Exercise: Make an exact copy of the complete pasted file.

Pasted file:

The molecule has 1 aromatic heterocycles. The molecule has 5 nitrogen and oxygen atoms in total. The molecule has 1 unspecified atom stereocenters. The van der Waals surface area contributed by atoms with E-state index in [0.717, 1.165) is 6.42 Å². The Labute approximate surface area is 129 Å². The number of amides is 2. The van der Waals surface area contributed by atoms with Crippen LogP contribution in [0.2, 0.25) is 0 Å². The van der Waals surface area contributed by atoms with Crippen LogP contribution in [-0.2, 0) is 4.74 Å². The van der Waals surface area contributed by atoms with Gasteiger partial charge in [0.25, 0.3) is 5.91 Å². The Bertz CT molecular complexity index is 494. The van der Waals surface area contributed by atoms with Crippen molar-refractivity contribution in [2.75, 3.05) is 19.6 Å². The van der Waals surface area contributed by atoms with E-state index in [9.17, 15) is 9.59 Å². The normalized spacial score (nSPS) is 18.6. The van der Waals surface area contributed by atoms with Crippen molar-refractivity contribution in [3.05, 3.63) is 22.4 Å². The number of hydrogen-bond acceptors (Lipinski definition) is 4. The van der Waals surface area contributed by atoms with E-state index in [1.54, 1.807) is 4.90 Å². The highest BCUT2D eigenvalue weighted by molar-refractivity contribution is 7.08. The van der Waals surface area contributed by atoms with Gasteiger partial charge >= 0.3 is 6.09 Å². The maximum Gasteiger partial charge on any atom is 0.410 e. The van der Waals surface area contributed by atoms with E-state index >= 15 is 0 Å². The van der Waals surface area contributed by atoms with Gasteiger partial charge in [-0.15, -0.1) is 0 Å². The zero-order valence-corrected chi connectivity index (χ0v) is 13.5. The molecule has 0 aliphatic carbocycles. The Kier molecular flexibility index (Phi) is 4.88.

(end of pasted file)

The molecule has 1 aromatic heterocycles. The molecule has 5 nitrogen and oxygen atoms in total. The molecule has 1 unspecified atom stereocenters. The van der Waals surface area contributed by atoms with E-state index in [0.717, 1.165) is 6.42 Å². The Labute approximate surface area is 129 Å². The number of amides is 2. The van der Waals surface area contributed by atoms with Crippen LogP contribution in [0.2, 0.25) is 0 Å². The van der Waals surface area contributed by atoms with Crippen LogP contribution in [-0.2, 0) is 4.74 Å². The van der Waals surface area contributed by atoms with Gasteiger partial charge in [0.25, 0.3) is 5.91 Å². The Bertz CT molecular complexity index is 494. The van der Waals surface area contributed by atoms with Crippen molar-refractivity contribution in [2.75, 3.05) is 19.6 Å². The van der Waals surface area contributed by atoms with E-state index in [9.17, 15) is 9.59 Å². The normalized spacial score (nSPS) is 18.6. The van der Waals surface area contributed by atoms with Crippen molar-refractivity contribution in [3.05, 3.63) is 22.4 Å². The number of hydrogen-bond acceptors (Lipinski definition) is 4. The van der Waals surface area contributed by atoms with E-state index in [1.54, 1.807) is 4.90 Å². The highest BCUT2D eigenvalue weighted by molar-refractivity contribution is 7.08. The van der Waals surface area contributed by atoms with Gasteiger partial charge >= 0.3 is 6.09 Å². The maximum Gasteiger partial charge on any atom is 0.410 e. The van der Waals surface area contributed by atoms with E-state index >= 15 is 0 Å². The van der Waals surface area contributed by atoms with Gasteiger partial charge in [-0.15, -0.1) is 0 Å². The zero-order valence-corrected chi connectivity index (χ0v) is 13.5. The molecule has 0 aliphatic carbocycles. The Kier molecular flexibility index (Phi) is 4.88.